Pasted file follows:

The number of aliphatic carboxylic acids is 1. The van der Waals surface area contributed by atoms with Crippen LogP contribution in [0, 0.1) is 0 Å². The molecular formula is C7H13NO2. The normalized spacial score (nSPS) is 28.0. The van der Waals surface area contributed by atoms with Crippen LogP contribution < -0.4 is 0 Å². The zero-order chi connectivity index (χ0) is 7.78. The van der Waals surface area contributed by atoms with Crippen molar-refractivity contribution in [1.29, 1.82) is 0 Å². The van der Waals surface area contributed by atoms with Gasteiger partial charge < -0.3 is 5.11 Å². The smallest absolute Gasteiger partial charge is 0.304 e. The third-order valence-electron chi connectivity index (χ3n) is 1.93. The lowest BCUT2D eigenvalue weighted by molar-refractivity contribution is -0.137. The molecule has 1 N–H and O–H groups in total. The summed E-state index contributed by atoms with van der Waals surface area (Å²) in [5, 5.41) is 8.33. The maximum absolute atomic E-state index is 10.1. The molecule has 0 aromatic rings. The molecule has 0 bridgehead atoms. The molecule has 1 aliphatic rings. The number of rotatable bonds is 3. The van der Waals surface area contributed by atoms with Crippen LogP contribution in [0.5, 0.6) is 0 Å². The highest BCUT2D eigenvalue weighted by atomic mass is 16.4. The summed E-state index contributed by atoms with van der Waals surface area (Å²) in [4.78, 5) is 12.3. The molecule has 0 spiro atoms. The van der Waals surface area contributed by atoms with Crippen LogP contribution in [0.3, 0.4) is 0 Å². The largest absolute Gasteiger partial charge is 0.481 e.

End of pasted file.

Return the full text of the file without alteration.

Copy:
The number of aliphatic carboxylic acids is 1. The van der Waals surface area contributed by atoms with Crippen LogP contribution in [0, 0.1) is 0 Å². The molecular formula is C7H13NO2. The normalized spacial score (nSPS) is 28.0. The van der Waals surface area contributed by atoms with Crippen LogP contribution < -0.4 is 0 Å². The zero-order chi connectivity index (χ0) is 7.78. The van der Waals surface area contributed by atoms with Crippen molar-refractivity contribution in [1.29, 1.82) is 0 Å². The van der Waals surface area contributed by atoms with Gasteiger partial charge < -0.3 is 5.11 Å². The smallest absolute Gasteiger partial charge is 0.304 e. The third-order valence-electron chi connectivity index (χ3n) is 1.93. The lowest BCUT2D eigenvalue weighted by molar-refractivity contribution is -0.137. The molecule has 1 N–H and O–H groups in total. The summed E-state index contributed by atoms with van der Waals surface area (Å²) in [5, 5.41) is 8.33. The maximum absolute atomic E-state index is 10.1. The molecule has 0 aromatic rings. The molecule has 0 bridgehead atoms. The molecule has 1 aliphatic rings. The number of rotatable bonds is 3. The van der Waals surface area contributed by atoms with Crippen LogP contribution in [0.5, 0.6) is 0 Å². The highest BCUT2D eigenvalue weighted by atomic mass is 16.4. The summed E-state index contributed by atoms with van der Waals surface area (Å²) in [4.78, 5) is 12.3. The molecule has 0 spiro atoms. The van der Waals surface area contributed by atoms with Crippen LogP contribution in [0.3, 0.4) is 0 Å². The largest absolute Gasteiger partial charge is 0.481 e.